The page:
Tsvangirai Rejects Unity Talks

HARARE, Zimbabwe -- Zimbabwean opposition leader Morgan Tsvangirai on Wednesday rejected talks on a unity government, saying President Robert Mugabe must first stop violence and accept him as the rightful election winner.

African Union leaders called at a summit on Tuesday for the two sides to negotiate to end the crisis after Mugabe's re-election in a June 27 ballot that was boycotted by the opposition and dismissed by much of the world as a sham.

Tsvangirai said his Movement for Democratic Change should be the legitimate government after beating Mugabe's ZANU-PF in parallel parliamentary elections.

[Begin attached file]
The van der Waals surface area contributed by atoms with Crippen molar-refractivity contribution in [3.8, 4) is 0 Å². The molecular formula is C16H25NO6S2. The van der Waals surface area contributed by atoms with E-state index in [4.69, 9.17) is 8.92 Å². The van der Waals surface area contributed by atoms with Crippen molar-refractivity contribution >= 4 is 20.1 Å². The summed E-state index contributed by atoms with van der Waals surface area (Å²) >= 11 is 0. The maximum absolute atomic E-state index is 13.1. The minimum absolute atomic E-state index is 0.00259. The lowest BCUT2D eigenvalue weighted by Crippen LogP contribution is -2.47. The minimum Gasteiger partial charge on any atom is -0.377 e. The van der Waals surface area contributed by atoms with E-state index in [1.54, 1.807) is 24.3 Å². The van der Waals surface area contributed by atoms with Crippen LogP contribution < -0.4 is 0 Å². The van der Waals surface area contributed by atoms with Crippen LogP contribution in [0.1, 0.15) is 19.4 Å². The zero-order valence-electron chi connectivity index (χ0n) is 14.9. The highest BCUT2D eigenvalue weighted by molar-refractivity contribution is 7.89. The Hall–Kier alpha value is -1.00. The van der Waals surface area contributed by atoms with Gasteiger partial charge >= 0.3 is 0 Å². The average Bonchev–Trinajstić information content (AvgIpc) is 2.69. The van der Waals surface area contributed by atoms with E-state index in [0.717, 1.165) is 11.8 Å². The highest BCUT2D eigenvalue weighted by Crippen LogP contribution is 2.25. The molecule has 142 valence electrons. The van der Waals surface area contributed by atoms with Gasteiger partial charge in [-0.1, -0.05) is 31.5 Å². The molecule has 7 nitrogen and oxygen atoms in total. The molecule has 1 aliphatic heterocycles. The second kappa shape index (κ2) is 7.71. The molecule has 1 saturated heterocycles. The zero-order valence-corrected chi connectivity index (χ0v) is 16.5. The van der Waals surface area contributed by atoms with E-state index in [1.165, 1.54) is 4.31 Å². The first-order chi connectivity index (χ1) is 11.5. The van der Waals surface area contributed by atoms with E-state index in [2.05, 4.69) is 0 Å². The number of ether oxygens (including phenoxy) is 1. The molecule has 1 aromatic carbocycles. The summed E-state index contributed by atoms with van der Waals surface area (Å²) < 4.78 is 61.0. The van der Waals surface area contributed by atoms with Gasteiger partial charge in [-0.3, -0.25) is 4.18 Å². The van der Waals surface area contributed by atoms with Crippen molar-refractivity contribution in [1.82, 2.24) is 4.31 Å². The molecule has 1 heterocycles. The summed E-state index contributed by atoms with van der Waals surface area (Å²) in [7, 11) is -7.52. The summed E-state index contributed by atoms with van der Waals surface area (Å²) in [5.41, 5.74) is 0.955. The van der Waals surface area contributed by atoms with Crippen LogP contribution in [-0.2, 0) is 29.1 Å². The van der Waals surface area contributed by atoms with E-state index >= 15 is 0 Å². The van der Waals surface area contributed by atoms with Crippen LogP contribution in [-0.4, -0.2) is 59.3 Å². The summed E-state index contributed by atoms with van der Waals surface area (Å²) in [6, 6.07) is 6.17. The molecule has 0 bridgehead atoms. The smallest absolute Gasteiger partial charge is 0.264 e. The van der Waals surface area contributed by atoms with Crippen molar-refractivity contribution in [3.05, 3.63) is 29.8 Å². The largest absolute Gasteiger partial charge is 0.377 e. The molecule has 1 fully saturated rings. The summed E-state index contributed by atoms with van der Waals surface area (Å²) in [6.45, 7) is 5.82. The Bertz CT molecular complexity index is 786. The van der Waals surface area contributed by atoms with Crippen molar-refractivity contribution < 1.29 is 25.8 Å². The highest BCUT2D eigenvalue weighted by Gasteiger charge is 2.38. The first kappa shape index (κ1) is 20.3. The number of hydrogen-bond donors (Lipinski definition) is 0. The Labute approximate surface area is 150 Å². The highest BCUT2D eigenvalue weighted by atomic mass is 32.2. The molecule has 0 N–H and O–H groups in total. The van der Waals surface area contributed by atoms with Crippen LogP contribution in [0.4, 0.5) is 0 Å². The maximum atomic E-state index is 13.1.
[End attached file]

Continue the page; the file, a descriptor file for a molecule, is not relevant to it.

Mugabe's officials earlier welcomed the call from African leaders for talks on a power-sharing government.

Tsvangirai said talking to Mugabe would be meaningless unless the African Union sent a permanent envoy to expand mediation efforts by South African President Thabo Mbeki.

Despite the AU support for a power-sharing deal, disagreement over who should lead the government could prove an insurmountable obstacle.

Western countries are pushing for UN sanctions on Zimbabwe's leaders and a draft U.S. resolution called for a UN travel ban and asset freeze on Mugabe's inner circle. But some countries on the Security Council have shown little appetite for such measures, which are already imposed by Europe and the United States.